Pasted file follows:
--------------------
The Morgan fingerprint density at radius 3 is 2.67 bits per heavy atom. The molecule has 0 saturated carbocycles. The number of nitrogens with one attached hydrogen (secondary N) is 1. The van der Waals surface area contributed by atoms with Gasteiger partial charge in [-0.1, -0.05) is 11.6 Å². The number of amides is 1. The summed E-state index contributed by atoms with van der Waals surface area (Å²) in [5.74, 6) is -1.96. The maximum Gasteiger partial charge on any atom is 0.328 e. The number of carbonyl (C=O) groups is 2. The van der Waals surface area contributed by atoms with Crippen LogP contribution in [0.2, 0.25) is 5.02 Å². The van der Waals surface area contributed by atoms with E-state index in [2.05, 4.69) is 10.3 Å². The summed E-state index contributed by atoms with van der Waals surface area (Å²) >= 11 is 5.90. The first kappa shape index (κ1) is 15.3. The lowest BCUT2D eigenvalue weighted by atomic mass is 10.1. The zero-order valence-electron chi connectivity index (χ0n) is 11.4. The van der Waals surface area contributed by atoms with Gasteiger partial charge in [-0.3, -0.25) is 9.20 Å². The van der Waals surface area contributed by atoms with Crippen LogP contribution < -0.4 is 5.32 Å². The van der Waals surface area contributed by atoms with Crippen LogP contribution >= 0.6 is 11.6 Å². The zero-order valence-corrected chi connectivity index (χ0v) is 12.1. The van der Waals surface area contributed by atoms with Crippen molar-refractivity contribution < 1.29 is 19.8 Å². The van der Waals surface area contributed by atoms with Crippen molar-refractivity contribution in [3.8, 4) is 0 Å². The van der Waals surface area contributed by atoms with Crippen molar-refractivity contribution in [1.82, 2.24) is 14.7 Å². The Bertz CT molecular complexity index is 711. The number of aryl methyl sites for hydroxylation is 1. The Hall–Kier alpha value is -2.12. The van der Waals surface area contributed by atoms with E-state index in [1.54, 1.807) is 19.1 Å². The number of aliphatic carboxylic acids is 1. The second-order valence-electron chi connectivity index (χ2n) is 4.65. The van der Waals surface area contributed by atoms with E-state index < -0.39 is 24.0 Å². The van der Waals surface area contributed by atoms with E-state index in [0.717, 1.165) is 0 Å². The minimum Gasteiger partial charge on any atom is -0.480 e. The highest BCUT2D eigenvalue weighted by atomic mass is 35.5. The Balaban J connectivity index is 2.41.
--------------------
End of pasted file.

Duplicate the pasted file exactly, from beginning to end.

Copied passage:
The Morgan fingerprint density at radius 3 is 2.67 bits per heavy atom. The molecule has 0 saturated carbocycles. The number of nitrogens with one attached hydrogen (secondary N) is 1. The van der Waals surface area contributed by atoms with Gasteiger partial charge in [-0.1, -0.05) is 11.6 Å². The number of amides is 1. The summed E-state index contributed by atoms with van der Waals surface area (Å²) in [5.74, 6) is -1.96. The maximum Gasteiger partial charge on any atom is 0.328 e. The number of carbonyl (C=O) groups is 2. The van der Waals surface area contributed by atoms with Crippen LogP contribution in [0.2, 0.25) is 5.02 Å². The van der Waals surface area contributed by atoms with E-state index in [2.05, 4.69) is 10.3 Å². The summed E-state index contributed by atoms with van der Waals surface area (Å²) >= 11 is 5.90. The first kappa shape index (κ1) is 15.3. The lowest BCUT2D eigenvalue weighted by atomic mass is 10.1. The zero-order valence-electron chi connectivity index (χ0n) is 11.4. The van der Waals surface area contributed by atoms with Gasteiger partial charge in [-0.3, -0.25) is 9.20 Å². The van der Waals surface area contributed by atoms with Crippen LogP contribution < -0.4 is 5.32 Å². The van der Waals surface area contributed by atoms with Crippen LogP contribution >= 0.6 is 11.6 Å². The zero-order valence-corrected chi connectivity index (χ0v) is 12.1. The van der Waals surface area contributed by atoms with Crippen molar-refractivity contribution < 1.29 is 19.8 Å². The van der Waals surface area contributed by atoms with Crippen molar-refractivity contribution in [3.8, 4) is 0 Å². The van der Waals surface area contributed by atoms with Crippen molar-refractivity contribution in [1.82, 2.24) is 14.7 Å². The Bertz CT molecular complexity index is 711. The number of aryl methyl sites for hydroxylation is 1. The Hall–Kier alpha value is -2.12. The van der Waals surface area contributed by atoms with E-state index in [1.54, 1.807) is 19.1 Å². The number of aliphatic carboxylic acids is 1. The second-order valence-electron chi connectivity index (χ2n) is 4.65. The van der Waals surface area contributed by atoms with E-state index < -0.39 is 24.0 Å². The van der Waals surface area contributed by atoms with E-state index in [0.717, 1.165) is 0 Å². The minimum Gasteiger partial charge on any atom is -0.480 e. The highest BCUT2D eigenvalue weighted by atomic mass is 35.5. The Balaban J connectivity index is 2.41.